Are They Alike? Sports and Work Teams


Over the years, this question sometimes comes up – does coaching a sports team and managing a work team the same? I have coached for well over 18 years in both ice hockey and softball. I have been a supervisor/management for well over 27+ years. My simplest answer is yes; I see many similarities in both.

The management task cycle that I like to use is very simple (nothing to far out there):

  • Making goals clear and important
  • Planning and problem solving
  • Facilitating the work of others
  • Obtaining and providing feedback
  • Exercising positive control
  • Reinforcing positive control 


Making goals clear and important – The first step in managing is to be sure that everyone understands what you are trying to accomplish. At the beginning of every season, I sit down with the players (and parents for youth sports) and we go over our goals and key important factors for the upcoming season. Within a work setting, I will get a new team or program and I also attempt to work out what our goals and key important factors are. This is the foundation to getting the team to focus on a common goal.

Planning and problem solving – once we have goals that are clear and important – we must develop plans to achieve them. With my sports teams this comes down to our schedule of practices, games, practices plans and having guest specialty coaches attend when necessary. With my work teams – we use tools and processes that are given to use – and focus on what is really important and plan it out to completion. With regular reviews of how we are doing each month. A bit extreme compared to my sports teams – but then again – work is not like a game. Sometimes you just can not lose a little bit of focus.

Facilitating the work of others – once the plan is in place, as a manager/coach I have to then support my team so that they can get their work done and achieve their goals. From my sports teams perspective, I have them learn a skill or set play and we practice it over and over until we can do it in our sleep. Within the work environment – you don’t get to drill it into each team member till it becomes a force of habit, but close.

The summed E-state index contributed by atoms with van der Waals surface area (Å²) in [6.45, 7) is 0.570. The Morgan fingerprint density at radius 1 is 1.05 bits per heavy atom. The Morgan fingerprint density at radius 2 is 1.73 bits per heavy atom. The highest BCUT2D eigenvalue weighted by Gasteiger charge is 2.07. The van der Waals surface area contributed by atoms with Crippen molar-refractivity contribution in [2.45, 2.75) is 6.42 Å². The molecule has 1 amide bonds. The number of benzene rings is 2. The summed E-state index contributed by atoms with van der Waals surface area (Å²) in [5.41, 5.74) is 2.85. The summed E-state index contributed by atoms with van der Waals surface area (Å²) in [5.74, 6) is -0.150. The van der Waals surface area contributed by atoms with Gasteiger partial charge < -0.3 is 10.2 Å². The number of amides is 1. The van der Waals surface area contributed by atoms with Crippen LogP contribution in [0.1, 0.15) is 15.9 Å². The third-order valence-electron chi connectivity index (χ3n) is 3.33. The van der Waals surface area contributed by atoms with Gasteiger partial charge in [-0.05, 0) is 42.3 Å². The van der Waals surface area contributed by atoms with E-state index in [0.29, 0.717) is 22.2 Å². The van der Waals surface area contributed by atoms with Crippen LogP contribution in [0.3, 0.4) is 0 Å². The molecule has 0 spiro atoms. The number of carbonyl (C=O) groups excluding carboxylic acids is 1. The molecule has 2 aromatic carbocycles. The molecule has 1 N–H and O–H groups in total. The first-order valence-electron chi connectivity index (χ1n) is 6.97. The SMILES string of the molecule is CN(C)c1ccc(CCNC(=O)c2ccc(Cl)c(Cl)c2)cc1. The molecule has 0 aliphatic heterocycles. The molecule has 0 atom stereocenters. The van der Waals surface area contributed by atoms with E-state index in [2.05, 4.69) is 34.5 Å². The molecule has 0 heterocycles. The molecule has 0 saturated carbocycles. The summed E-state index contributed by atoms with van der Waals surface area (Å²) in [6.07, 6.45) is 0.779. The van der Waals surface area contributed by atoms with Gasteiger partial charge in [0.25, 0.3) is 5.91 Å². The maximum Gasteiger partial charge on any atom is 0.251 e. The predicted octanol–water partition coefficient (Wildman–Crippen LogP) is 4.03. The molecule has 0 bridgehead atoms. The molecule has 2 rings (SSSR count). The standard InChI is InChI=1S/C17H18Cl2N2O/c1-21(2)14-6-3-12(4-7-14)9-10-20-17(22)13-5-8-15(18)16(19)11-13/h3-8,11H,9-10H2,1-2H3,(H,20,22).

Obtaining and providing feedback – this is key to insuring that the plan and actions are going accordingly to the goals we have set forth. Feedback is critical. From a sports team standpoint, we have the immediate feedback of a win or a lose. Each player gets feedback on what they did in the game from a results standpoint. As a coach on the bench, we provide feedback to players and team – during timeouts, change of personal or from the bench – as needed. With the work team we have 1:1’s, project reviews, staff meetings, email and many other avenues to provide feedback (it all comes down to using the right method for the right result).

Exercising positive control – this skill is centered around keeping the work efforts in the team moving toward the established goals. Exercising this control gets into establishing and meeting deadlines (timeliness), control of the details, goal pressure and delegation. Within my sports teams, I have had to learn to break away from what I grew up watching – extremely negative coaches pushing players to the brink of being pissed off to perform well. Today, I use much of what I do at work to help me with my hockey team. I make sure that the control of details are shared, the pressure to perform does not outweigh the having fun factor but remaining firm and positive at the same time. We all know that many managers that do not perform well within this skill are those that we can identify quickly. This skill is something that is learned over time with trial and error (and depends on the maturity level of the team).